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What difference does resistance really make?

post #1 of 8
Thread Starter 

Hey Head-Fi,

 

I'm somewhat new to this whole world of audio quality (only started into it about 6 months ago) and one of the things I have never really understood is what sort of effect different resistance levels would have on the sound quality a pair of headphones would produce. So, if I had (for example) three pairs of DT990s side by side, each with a different resistance level (32, 250 and 600 ohms) would one sound better than the other? This question is based on the assumption that they are all properly amplified and on the same exact equipment listening to the same exact thing. 

post #2 of 8

In general the version of the can with the highest Ohm rating sounds better under the conditions you described.  This will give you more detail in the context of the DT 880, a sibling can of the DT 990.

 

http://www.innerfidelity.com/content/comparison-beyerdynamic-dt-880-32-ohm-dt-880-250-ohm-and-dt-880-600-ohm-headphones

post #3 of 8
Thread Starter 

Hmm, very interesting read. Thank you for posting it. In the comments section one reader (sgrossklass) posted an argument to the experiment one point of which was calling out the possibility of some results based on the placebo effect. To this Tyll responded:

 

Quote:

 I'd say hearing the differences between the two higher impedance cans more likely a placebo effect thing. The 32ohm can was pretty obviously worse sounding.

 

So here is my question. If it is likely that the differences between the 250 and 600 ohm versions are based on placebo effect, would that be the case for all headphones of higher impedance (250-600 ohms)? Also, how would something like the HE-400 fit in when it only has a 35 ohm impedance? On something liked so much I would have expected a higher impedance somewhere in the 250-600 ohm range.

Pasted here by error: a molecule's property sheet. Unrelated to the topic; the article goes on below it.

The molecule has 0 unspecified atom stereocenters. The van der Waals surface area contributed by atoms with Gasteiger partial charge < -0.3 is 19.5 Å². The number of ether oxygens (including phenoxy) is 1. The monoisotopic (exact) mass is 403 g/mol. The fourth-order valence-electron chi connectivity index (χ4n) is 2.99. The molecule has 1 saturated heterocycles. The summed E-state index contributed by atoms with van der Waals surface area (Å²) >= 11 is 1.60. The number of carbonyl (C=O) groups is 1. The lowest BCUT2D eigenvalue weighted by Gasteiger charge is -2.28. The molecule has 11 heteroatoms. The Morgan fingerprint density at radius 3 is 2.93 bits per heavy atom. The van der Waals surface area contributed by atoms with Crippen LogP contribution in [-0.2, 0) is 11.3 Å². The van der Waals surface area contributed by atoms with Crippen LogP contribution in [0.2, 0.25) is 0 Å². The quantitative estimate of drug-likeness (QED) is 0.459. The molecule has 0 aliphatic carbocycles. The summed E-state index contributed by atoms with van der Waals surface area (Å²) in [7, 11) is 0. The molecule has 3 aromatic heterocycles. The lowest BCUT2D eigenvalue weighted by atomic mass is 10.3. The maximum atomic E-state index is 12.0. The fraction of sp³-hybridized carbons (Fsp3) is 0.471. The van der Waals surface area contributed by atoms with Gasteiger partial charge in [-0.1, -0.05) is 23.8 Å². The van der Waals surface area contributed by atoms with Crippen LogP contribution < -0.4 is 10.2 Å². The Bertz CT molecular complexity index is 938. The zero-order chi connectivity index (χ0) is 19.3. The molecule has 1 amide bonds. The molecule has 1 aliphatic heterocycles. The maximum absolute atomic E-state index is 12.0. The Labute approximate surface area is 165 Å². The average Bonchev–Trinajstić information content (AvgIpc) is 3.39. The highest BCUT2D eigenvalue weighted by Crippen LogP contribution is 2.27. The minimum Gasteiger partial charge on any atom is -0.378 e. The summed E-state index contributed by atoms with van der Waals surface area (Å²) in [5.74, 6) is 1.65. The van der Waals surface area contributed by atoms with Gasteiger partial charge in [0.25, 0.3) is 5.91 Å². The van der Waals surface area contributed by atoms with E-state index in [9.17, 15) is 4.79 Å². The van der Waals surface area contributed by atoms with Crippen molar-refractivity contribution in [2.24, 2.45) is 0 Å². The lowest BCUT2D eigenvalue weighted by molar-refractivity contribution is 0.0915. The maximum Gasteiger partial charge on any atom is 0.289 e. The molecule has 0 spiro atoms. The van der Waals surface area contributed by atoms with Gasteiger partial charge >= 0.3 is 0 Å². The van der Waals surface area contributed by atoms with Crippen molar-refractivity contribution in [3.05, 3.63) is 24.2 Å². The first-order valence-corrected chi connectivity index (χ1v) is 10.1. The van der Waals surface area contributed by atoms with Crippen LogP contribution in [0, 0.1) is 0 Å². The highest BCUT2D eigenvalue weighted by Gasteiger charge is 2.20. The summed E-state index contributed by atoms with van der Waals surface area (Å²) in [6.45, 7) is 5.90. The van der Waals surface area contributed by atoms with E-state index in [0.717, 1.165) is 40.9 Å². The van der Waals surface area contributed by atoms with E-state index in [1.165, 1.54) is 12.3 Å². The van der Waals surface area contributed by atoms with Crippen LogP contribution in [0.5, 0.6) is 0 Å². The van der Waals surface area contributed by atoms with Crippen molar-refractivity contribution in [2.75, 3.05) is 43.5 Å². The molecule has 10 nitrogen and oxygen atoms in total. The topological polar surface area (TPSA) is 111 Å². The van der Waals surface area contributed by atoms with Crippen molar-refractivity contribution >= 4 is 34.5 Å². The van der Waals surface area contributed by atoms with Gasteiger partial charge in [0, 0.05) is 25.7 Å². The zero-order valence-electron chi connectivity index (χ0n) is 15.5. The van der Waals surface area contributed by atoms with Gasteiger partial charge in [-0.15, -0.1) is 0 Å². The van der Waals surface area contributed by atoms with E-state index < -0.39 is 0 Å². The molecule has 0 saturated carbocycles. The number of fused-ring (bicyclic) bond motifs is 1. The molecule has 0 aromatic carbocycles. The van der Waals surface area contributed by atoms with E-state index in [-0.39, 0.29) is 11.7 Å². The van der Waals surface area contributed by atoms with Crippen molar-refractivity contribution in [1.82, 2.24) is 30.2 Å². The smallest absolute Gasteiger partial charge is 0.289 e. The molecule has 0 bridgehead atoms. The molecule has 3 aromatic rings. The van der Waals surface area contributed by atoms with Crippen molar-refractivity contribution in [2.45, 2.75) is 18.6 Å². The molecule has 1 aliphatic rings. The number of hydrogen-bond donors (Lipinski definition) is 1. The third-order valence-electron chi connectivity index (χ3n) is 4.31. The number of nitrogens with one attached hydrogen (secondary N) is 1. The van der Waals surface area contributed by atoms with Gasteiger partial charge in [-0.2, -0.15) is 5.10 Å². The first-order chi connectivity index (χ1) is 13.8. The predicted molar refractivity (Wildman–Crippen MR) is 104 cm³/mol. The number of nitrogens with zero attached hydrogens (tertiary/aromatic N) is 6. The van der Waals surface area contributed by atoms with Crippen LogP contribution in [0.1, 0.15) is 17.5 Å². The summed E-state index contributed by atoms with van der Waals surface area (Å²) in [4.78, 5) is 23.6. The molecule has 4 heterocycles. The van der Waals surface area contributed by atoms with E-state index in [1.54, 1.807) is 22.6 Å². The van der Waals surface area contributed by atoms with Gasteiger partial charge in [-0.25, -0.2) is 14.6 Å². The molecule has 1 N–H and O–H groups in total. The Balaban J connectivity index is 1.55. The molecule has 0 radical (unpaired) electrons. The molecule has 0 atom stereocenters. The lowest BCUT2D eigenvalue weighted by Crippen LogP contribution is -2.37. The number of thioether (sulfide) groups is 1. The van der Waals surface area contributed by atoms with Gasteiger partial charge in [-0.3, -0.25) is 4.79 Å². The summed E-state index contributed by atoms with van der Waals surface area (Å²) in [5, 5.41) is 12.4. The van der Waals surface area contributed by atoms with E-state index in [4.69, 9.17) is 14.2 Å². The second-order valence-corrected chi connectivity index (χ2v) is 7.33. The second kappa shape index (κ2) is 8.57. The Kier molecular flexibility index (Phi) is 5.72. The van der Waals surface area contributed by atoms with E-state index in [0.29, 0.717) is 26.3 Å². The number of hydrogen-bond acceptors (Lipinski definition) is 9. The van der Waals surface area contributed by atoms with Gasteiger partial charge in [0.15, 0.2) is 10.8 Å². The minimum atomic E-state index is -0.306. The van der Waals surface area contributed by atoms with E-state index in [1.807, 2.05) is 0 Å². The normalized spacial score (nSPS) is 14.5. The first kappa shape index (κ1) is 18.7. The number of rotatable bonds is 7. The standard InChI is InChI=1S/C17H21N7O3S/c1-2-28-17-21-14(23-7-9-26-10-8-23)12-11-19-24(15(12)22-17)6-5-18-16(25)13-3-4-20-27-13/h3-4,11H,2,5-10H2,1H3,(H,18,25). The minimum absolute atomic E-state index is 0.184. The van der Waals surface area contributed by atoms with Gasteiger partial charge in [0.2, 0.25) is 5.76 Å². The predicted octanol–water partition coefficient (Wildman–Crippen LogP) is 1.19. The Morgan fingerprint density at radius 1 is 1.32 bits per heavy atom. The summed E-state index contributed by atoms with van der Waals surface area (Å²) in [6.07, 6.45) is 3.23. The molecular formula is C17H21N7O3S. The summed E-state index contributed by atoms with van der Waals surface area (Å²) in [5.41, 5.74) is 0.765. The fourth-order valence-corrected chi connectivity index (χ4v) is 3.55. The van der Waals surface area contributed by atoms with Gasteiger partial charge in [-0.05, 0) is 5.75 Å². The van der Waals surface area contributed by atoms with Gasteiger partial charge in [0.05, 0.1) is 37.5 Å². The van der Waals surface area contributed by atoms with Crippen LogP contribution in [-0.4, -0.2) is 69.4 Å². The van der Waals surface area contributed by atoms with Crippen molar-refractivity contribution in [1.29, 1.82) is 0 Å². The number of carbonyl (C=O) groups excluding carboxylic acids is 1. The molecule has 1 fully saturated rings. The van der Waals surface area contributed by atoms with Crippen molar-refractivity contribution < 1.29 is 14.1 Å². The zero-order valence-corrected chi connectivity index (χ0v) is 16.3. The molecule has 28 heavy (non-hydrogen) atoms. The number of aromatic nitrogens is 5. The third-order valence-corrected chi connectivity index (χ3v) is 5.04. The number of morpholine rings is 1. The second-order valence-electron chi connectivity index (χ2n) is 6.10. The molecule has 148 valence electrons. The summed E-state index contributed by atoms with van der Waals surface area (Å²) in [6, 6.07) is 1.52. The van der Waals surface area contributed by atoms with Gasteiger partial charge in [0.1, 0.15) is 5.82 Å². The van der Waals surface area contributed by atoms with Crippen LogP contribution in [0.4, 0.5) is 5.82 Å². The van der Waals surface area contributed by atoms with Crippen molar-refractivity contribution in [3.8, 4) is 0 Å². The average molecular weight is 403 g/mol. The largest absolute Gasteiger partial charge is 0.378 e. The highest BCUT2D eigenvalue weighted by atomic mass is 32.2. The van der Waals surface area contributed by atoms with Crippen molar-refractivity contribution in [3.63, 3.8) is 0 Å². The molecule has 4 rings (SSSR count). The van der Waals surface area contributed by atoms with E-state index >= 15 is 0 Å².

post #4 of 8

First--unless you compare different Ohm versions of the same model can (or at least those models that have the same drivers), you have an apples to oranges problem.

 

That is especially true when you compare dynamic cans (like the DT 990) to planar cans (like the HE-400).  The way they are designed and work is completely different.

post #5 of 8
Thread Starter 
Quote:
Originally Posted by KG Jag View Post
 

First--unless you compare different Ohm versions of the same model can (or at least those models that have the same drivers), you have an apples to oranges problem.

 

That is especially true when you compare dynamic cans (like the DT 990) to planar cans (like the HE-400).  The way they are designed and work is completely different.

Ok. Thank you for helping me understand this better. 

post #6 of 8
Quote:
Originally Posted by roflcopter159 View Post
 
Quote:
Originally Posted by KG Jag View Post
 

First--unless you compare different Ohm versions of the same model can (or at least those models that have the same drivers), you have an apples to oranges problem.

 

That is especially true when you compare dynamic cans (like the DT 990) to planar cans (like the HE-400).  The way they are designed and work is completely different.